Last week, New York Times Pulitzer Prize-winning journalist David Segal aired his grievances about untargeted PR pitches in an article titled Swatting at a Swarm of Public Relations Spam. He called blanket PR pitching antiquated and a waste of money, urging fellow journalists to contact Vocus, Cision, and similar services and ask to be removed from their reporter lists.

This was alarming news for our technology PR firm because we know bad PR tactics can ruin the practice for everyone. For an industry that is supposed to be expert at reputation management, we need to watch our own backs and encourage integrity and smart PR best practices. Here are three ways we try to target our pitches to appropriate journalists:

  • We do our homework. Before we reach out to a journalist with a pitch, we spend time getting to know the individual and their work. At the very least, we do some research on the journalist’s recent articles to make sure their reporting beat matches with our pitch. This way we can cite a recent article in our pitch, indicating that we’ve done some work towards crafting a pitch that may help inform a current and relevant news trend. It also helps to follow them on Twitter. Twitter is a favorite social media platform for journalists and is often helpful in gaining even more insight about which news stories an individual reporter finds interesting. Sometimes reporters even ask for sources via Twitter.
  • We limit mail merge. Mail merge can be a handy tool in the instance of breaking news when you need to get a message out fast, but in most cases we customize individual emails. Individually reaching out to a reporter shows respect and trust, and allows us to create a unique dialogue and cadence with the journalist. In addition, an individual email is more likely to make it past a news outlet’s firewall than a mass email blast. Further, individual pitches reduce errors often found in email blasts, such as inverted first and last names. A good rule of thumb is to always individually pitch the reporters you have relationships with. If we have worked with a reporter on an interview or story in the past, we automatically take them off of the mail merge pitch list. And when we do mail merge, we ensure the lists are carefully researched, organized, and updated to create as much targeting as possible.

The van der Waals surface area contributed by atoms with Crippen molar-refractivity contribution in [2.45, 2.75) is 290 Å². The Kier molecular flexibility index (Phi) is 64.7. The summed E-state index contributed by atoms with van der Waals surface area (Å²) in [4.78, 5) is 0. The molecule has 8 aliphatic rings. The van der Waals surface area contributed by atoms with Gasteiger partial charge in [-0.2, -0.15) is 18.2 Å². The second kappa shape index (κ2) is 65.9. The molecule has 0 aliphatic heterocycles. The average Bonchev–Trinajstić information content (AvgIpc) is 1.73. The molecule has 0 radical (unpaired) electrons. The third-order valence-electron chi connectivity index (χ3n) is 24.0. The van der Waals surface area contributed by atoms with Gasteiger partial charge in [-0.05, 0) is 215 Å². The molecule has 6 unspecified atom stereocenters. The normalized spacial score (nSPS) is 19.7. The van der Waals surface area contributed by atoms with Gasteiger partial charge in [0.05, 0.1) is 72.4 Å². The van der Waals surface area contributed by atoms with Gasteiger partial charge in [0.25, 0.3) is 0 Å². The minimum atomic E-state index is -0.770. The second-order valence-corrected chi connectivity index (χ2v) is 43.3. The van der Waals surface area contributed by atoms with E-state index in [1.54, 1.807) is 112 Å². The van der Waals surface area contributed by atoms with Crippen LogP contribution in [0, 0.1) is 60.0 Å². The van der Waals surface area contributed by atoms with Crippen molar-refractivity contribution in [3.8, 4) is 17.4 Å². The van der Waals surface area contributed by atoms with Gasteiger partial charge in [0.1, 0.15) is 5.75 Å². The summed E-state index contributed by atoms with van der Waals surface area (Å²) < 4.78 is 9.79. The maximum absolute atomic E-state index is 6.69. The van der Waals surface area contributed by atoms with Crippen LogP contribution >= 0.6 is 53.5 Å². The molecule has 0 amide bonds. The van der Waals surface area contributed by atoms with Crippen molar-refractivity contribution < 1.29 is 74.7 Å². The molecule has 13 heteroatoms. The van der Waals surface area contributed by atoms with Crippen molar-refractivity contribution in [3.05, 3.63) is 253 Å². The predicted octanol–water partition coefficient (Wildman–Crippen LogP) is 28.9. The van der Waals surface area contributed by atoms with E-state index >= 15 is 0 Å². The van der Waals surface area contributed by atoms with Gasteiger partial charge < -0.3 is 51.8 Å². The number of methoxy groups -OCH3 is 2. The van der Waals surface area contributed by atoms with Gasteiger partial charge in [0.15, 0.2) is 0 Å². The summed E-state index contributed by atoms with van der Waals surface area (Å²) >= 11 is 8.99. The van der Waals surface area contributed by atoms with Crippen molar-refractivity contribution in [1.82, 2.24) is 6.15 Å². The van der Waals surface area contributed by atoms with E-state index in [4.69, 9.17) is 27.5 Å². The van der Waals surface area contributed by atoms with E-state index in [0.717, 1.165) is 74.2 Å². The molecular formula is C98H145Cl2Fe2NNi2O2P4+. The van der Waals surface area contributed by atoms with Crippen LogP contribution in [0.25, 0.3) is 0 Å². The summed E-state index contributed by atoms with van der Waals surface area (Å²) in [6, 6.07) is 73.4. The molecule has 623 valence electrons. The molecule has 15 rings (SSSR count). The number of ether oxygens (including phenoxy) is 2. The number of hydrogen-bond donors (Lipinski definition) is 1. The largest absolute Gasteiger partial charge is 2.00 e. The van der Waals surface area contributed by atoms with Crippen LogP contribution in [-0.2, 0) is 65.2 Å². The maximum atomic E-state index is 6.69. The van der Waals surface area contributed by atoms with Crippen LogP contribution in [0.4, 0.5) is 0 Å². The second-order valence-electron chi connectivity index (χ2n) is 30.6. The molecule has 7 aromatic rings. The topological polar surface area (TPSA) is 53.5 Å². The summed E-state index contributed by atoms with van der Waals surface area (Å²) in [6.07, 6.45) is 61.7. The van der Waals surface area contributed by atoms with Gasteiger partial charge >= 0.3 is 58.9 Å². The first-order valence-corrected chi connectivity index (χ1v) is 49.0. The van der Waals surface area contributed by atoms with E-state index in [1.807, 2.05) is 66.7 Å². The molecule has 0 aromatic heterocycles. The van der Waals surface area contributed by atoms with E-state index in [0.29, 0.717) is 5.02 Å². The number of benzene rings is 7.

• We become an industry resource. In order to build a trusting relationship with a journalist, we contact them even when we don’t have a client pitch. If we think it would help them, we email reporters with breaking news and analysis even if it doesn’t directly benefit our client. This gesture helps differentiate us as a third-party subject expert in addition to being a client representative. Similarly, offering ourselves or our clients for background interviews helps relationship building down the road in addition to helping a reporter understand the industry and how our client fits into it.

Interested in more media relations tips? Check out some additional RHetoric Blog posts about media training and how to navigate a breaking news story. Have a PR best practice you’d like to add to this post? Leave a comment below. We’d love to hear from fellow PR professionals and journalists alike.